Flip-Flopping: Always a Political Faux Pas
DANIEL SCHORR: Senator Barack Obama had indicated that he would accept public financing of his campaign. Then he changed his mind and said, no, he wouldn't.
LIANE HANSEN, host:
NPR's senior news analyst, Daniel Schorr.
SCHORR: Here we go again with the flip-flop. Not a pair of sandals, but the deadliest sin in the political lexicon. Managing a flip-flop takes some doing. Governor Ronald Reagan raised taxes, which he had promised never to do. And afterward he said, that sound you hear is the concrete cracking around my feet. No one has been quite that good at it. One of the most disastrous flip-flops during the Bush-Kerry campaign was the senator explaining his position on funding for the Iraq war. I actually did vote for the 87 billion dollars before I voted against it. Bush and Vice President Dick Cheney made merry with that.
In this campaign, Senator McCain has had more than his share of flip-flops. He has embraced tax cuts which he opposed in the Senate in 2003. He denounced a Supreme Court decision granting habeas corpus rights to Guantanamo detainees as one of the worst decisions in the history of this country having earlier denounced harsh treatment of the detainees. Some flip-flops will live in history. When President Nixon in 1971 imposed wage and price controls which he had long opposed, he told speech writer William Sapphire, circumstances change. Sapphire later wrote, just as one man's consistency is another man's rigidity, one man's flip-flopping is another man's opportunity to grow.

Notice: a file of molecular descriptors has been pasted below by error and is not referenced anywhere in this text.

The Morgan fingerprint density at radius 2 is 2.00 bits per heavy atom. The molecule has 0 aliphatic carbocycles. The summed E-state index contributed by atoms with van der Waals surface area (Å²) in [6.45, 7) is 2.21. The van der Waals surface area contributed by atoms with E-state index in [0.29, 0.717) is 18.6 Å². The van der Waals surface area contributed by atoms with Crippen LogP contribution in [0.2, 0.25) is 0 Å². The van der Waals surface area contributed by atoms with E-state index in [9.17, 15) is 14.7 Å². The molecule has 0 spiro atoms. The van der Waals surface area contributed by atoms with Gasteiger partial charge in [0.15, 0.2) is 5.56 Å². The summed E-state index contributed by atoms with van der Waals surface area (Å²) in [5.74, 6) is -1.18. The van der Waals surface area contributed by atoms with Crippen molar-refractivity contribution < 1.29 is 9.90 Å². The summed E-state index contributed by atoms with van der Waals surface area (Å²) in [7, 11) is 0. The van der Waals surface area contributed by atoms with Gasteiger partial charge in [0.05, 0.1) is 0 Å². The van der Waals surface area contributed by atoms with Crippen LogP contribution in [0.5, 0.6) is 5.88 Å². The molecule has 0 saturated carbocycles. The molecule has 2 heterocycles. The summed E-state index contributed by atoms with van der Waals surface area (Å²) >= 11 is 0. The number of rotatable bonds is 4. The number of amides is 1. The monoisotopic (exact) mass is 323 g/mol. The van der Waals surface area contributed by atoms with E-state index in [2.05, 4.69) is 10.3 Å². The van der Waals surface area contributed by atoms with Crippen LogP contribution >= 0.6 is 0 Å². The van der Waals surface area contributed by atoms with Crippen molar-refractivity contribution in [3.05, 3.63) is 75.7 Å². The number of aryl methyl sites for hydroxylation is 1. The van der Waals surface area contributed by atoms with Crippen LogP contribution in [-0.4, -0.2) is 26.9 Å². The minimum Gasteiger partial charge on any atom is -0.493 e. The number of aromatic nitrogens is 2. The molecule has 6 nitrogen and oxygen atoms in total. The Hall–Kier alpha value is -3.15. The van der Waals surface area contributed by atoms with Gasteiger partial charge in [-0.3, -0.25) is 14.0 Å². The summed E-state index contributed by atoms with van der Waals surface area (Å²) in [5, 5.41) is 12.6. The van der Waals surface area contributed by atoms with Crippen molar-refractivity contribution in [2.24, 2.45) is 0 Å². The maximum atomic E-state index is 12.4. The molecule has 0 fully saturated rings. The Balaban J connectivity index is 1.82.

There's a lesson there for today's crop of flip-floppers. They tend to announce changes in viewpoint or a policy with embarrassment requiring lengthy explanations, even apologies. The voting public might be less scornful of a politician who said, this has been my position, and I have reconsidered it because conditions have changed. On mature reflection, I have decided to adopt a new policy. I offer this advice on a nonpartisan basis to any politician with the courage to talk straight to the voters. This is Daniel Schorr.